When it comes to developing affordable housing, there is disparity between urban and rural Washington.
That was a theme heard repeatedly Thursday, when more than 40 leaders in nonprofit agencies, business, investment, government, education and other fields around the state convened in Yakima to discuss the challenges of providing quality affordable housing to rural communities.
There’s an imbalance between what projects get started depending on whether they’re in urban or rural areas, said Mario Villanueva, the state director of the U.S. Department of Agriculture Office of Rural Development.
“Washington state does not have a rural agenda,” he said. “There’s not a plan, there’s not prioritization, there’s not a way for communities to feed into decision making.”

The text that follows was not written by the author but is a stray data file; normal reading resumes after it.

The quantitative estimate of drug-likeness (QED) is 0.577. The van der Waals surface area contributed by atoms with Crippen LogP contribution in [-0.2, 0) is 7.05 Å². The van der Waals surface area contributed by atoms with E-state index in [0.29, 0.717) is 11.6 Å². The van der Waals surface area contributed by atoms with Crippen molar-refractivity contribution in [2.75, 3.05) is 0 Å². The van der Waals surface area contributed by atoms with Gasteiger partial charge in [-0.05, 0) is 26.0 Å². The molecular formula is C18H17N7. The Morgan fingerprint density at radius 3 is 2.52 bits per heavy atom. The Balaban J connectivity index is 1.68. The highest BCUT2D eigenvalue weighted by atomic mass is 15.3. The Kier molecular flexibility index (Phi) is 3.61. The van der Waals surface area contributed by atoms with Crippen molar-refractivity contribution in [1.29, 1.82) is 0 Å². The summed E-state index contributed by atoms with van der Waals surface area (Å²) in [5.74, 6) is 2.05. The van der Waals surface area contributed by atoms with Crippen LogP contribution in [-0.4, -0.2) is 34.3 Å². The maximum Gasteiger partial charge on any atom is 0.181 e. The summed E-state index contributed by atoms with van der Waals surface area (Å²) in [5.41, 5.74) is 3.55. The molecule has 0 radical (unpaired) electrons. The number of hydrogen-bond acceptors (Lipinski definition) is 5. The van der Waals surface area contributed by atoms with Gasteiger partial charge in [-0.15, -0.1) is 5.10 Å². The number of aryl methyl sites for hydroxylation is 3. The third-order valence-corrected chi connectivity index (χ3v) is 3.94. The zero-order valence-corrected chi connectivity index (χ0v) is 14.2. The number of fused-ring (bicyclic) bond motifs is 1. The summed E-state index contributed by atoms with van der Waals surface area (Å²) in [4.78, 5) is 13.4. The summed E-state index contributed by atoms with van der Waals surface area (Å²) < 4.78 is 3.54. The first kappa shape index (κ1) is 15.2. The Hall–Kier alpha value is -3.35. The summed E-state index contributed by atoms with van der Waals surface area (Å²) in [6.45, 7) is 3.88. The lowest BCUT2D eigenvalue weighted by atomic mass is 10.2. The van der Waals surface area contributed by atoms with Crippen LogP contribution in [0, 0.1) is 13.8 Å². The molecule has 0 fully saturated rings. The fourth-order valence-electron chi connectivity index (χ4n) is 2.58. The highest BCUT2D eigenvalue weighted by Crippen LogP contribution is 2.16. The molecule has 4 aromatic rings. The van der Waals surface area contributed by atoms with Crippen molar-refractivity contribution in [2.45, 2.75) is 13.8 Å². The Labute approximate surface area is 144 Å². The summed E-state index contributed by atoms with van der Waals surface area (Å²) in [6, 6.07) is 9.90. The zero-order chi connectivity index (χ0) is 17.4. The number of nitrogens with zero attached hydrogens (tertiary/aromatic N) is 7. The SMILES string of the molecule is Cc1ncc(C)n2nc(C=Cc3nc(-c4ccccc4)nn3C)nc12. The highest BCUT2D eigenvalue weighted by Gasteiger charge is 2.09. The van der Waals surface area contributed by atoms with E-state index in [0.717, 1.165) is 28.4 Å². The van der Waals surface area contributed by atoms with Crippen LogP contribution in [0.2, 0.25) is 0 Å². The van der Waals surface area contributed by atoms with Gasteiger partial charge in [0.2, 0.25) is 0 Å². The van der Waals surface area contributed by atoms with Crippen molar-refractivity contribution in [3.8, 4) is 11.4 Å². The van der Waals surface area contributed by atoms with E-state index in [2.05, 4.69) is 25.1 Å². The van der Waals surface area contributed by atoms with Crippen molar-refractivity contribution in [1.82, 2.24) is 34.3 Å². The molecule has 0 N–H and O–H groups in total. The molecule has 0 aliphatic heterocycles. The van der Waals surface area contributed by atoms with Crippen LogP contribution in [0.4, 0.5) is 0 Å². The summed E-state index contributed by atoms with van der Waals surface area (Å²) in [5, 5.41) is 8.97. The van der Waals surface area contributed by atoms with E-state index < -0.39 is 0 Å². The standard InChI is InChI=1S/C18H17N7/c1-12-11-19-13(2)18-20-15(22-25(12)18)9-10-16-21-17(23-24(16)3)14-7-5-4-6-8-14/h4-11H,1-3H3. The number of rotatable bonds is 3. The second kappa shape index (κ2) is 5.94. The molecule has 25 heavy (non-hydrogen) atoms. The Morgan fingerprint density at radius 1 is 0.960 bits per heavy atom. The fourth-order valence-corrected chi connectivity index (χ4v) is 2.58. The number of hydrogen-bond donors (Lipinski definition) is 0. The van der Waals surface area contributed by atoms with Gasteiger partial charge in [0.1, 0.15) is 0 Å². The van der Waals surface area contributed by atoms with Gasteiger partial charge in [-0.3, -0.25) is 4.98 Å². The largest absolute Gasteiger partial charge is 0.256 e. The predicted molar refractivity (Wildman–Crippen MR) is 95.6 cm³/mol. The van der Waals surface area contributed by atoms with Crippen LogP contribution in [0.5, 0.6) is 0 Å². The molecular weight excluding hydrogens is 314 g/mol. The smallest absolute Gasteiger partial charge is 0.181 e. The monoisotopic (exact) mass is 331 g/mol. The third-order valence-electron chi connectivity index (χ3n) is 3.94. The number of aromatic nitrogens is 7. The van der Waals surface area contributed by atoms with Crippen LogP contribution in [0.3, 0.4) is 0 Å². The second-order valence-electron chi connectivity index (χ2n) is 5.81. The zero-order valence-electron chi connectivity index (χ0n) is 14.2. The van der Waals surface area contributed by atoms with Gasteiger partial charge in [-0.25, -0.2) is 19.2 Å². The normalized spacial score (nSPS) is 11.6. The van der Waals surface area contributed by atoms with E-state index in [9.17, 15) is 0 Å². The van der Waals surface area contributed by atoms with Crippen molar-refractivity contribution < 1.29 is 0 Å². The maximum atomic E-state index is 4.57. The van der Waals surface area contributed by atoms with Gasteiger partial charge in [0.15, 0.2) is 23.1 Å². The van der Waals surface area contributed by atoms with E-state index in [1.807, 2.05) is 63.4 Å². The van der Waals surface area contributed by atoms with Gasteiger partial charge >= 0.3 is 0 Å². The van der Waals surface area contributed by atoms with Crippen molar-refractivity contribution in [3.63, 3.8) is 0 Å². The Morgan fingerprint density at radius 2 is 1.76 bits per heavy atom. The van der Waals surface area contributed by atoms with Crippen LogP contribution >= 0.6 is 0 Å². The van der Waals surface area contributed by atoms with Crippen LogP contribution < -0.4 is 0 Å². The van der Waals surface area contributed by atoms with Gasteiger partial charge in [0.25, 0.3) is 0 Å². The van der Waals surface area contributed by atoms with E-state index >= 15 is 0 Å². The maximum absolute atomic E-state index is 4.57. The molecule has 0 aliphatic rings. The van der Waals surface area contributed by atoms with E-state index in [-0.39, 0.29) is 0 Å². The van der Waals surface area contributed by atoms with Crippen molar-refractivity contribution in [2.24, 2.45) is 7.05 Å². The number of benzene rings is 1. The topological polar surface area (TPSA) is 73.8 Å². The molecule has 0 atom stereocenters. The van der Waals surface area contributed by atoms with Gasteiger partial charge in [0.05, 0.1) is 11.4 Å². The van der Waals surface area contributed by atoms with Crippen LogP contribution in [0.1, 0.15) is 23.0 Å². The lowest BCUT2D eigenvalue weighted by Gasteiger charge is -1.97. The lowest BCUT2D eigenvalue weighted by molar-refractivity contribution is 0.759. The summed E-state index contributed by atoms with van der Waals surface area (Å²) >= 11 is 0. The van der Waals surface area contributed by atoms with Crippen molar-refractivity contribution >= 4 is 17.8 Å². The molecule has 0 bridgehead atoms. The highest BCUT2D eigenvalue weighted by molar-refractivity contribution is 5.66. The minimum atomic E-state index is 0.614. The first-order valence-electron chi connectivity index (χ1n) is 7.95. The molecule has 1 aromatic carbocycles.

He said more often funding and technical expertise go to “whoever walks through the door,” rather than being distributed in a wide and coordinated effort.
“I think we need to take a run at a rural development council,” which could set long-range plans and priorities, Villanueva said.
“There’s no place to go to get a consensus discussion or opinion about what’s most important in rural Washington,” according to Paul Purcell, president of the Seattle-based affordable housing investment company Beacon Development Group.
He noted that previous rural affordable housing coalitions were more regional in scope, but fizzled out despite the need for unity.
“There are also a lot of rural communities on the west side (of the state) that are not here,” he said.
Bryan Ketcham, director of Catholic Charities Housing Services, said the differences between rural areas in the state, be they demographic, geographical or both, present additional challenges to establishing a consortium or consensus on the matter.
“It’s so diverse, when you say the needs of rural Washington, what does it mean?” Ketcham said. “So there are some challenges putting a group together.”